The Canary Islands rank third for antidepressant consumption in Spain

The Canary Islands rank third for antidepressant consumption in Spain

The Canary Islands have emerged as the third-highest region in Spain for antidepressant consumption, highlighting a broader national trend of increasing use of these medications. Anxiety and depression remain prevalent mental health issues across the country.

According to data from the OSCE, Spain ranks fourth globally in antidepressant use, with a 25.85% increase in daily doses (DHD) from 2015 to 2021, compared to a more modest 10.28% increase in Germany. Spain also leads the world in benzodiazepine consumption, with 110 DHD in 2020, dwarfing Germany’s 0.04 DHD.

The Canary Islands, as per OSCE data from 2021, show a notable consumption rate of antidepressants. The Institute of Statistics of the Canary Islands (ISTAC) reports that 24% of the local population uses anxiety and antidepressant medications. Detailed analysis by doctors reveals a 30.14% regional increase in antidepressant use, from 66.32 DHD in 2016 to 86.3 DHD in 2021.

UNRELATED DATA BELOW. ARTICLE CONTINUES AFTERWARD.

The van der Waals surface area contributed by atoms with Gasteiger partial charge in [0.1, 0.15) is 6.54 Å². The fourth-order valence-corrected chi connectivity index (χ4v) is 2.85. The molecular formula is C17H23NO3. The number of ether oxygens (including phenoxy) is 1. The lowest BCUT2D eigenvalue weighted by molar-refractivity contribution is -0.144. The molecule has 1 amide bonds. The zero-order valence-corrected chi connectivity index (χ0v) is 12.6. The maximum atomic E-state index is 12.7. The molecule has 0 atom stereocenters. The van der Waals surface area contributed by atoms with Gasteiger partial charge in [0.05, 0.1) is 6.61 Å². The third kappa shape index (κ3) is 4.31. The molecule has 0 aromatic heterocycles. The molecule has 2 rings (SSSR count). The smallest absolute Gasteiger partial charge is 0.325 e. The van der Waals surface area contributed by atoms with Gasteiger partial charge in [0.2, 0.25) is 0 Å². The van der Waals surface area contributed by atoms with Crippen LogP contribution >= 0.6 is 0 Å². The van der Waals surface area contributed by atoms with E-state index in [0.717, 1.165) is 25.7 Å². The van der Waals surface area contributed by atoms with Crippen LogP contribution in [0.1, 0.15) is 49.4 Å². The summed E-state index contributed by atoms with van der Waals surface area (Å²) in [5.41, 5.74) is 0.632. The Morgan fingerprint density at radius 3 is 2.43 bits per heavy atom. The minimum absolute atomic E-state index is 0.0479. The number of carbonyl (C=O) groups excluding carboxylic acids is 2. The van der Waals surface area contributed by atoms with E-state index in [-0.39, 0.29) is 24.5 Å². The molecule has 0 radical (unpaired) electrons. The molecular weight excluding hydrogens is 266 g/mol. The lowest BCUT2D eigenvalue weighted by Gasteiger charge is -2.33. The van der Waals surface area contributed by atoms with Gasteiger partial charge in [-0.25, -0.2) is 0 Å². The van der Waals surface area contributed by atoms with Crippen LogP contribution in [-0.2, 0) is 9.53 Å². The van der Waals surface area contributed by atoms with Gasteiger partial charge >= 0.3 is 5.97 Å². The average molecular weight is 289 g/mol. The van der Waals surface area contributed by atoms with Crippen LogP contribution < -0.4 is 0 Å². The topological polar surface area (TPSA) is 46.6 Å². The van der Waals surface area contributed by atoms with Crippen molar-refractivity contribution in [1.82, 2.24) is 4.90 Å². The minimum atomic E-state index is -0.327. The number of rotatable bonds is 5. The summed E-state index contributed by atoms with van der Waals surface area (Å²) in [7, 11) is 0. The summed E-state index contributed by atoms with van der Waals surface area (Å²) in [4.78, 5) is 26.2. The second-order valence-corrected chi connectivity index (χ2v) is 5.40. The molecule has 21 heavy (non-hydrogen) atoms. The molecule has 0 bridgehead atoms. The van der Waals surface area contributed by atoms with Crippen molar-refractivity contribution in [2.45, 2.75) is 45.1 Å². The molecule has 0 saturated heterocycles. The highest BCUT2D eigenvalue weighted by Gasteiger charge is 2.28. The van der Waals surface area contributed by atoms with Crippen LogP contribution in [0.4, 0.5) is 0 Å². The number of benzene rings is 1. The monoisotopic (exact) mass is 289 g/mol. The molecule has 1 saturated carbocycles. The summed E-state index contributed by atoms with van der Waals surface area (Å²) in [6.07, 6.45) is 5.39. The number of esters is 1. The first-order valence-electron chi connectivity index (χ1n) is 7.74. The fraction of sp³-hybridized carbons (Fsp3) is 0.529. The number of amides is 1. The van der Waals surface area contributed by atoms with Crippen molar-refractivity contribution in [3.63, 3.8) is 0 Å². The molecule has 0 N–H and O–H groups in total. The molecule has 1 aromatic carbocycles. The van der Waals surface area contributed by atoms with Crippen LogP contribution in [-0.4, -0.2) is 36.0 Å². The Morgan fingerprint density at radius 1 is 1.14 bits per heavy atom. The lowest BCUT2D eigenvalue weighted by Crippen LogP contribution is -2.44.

Provincial data indicates that Las Palmas de Gran Canaria has a slightly higher consumption rate at 32.8 DHD, five points above Santa Cruz de Tenerife's 27.25 DHD.

Dr. Mariana Sapino’s research on Tenerife shows that El Hierro experienced a 35% increase in antidepressant consumption, followed by Tenerife at 29%, La Gomera at 21.4%, and La Palma at 14%.

Vanessa Moreno’s findings for the province of Las Palmas reveal a 35.21% increase in Gran Canaria, 27.30% in Lanzarote, and 24.14% in Fuerteventura. Both Lanzarote and Fuerteventura have the same consumption rate of 27.8 DHD, though Lanzarote has a slightly larger population.

The most frequently used antidepressant in the Canary Islands is sertraline, reflecting global trends and therapeutic guidelines that prioritize SSRIs (selective serotonin reuptake inhibitors) as the first-choice treatment.

Sertraline usage ranges from 15.9% in El Hierro to 21.4% in La Palma, with Lanzarote as an exception where escitalopram is the most consumed drug at 21.4%.

Family doctors have increasingly prescribed antidepressants due to the high demand and a shortage of psychiatrists, who are typically found only in specialised medical centres or hospitals.

Clinical depression can manifest at any age, with the highest prevalence among those aged 15 to 45, and peaks in the elderly population. Symptoms vary, with young people often displaying behavioural disorders and adults presenting somatic symptoms.